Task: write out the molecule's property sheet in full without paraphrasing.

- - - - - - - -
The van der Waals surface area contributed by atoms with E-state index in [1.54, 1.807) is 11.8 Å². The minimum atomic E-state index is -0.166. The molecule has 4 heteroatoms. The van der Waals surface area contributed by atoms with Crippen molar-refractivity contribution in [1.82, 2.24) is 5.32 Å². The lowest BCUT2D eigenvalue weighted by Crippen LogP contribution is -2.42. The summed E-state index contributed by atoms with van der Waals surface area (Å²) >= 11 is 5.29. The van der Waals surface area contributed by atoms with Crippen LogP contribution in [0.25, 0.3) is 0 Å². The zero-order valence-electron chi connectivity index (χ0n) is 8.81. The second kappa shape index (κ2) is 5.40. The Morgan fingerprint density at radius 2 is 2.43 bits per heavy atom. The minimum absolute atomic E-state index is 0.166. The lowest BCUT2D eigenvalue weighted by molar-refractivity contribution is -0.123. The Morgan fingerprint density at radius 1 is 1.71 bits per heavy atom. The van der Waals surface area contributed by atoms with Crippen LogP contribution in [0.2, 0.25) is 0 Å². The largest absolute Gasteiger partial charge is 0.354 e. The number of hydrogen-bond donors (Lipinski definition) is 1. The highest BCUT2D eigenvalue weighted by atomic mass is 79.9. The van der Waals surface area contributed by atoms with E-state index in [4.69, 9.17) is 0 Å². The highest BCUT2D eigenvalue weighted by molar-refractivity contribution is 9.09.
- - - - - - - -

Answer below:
The van der Waals surface area contributed by atoms with E-state index in [1.54, 1.807) is 11.8 Å². The minimum atomic E-state index is -0.166. The molecule has 4 heteroatoms. The van der Waals surface area contributed by atoms with Crippen molar-refractivity contribution in [1.82, 2.24) is 5.32 Å². The lowest BCUT2D eigenvalue weighted by Crippen LogP contribution is -2.42. The summed E-state index contributed by atoms with van der Waals surface area (Å²) >= 11 is 5.29. The van der Waals surface area contributed by atoms with Crippen LogP contribution in [0.25, 0.3) is 0 Å². The zero-order valence-electron chi connectivity index (χ0n) is 8.81. The second kappa shape index (κ2) is 5.40. The Morgan fingerprint density at radius 2 is 2.43 bits per heavy atom. The minimum absolute atomic E-state index is 0.166. The lowest BCUT2D eigenvalue weighted by molar-refractivity contribution is -0.123. The Morgan fingerprint density at radius 1 is 1.71 bits per heavy atom. The van der Waals surface area contributed by atoms with Crippen LogP contribution in [0.2, 0.25) is 0 Å². The largest absolute Gasteiger partial charge is 0.354 e. The number of hydrogen-bond donors (Lipinski definition) is 1. The highest BCUT2D eigenvalue weighted by atomic mass is 79.9. The van der Waals surface area contributed by atoms with E-state index in [4.69, 9.17) is 0 Å². The highest BCUT2D eigenvalue weighted by molar-refractivity contribution is 9.09.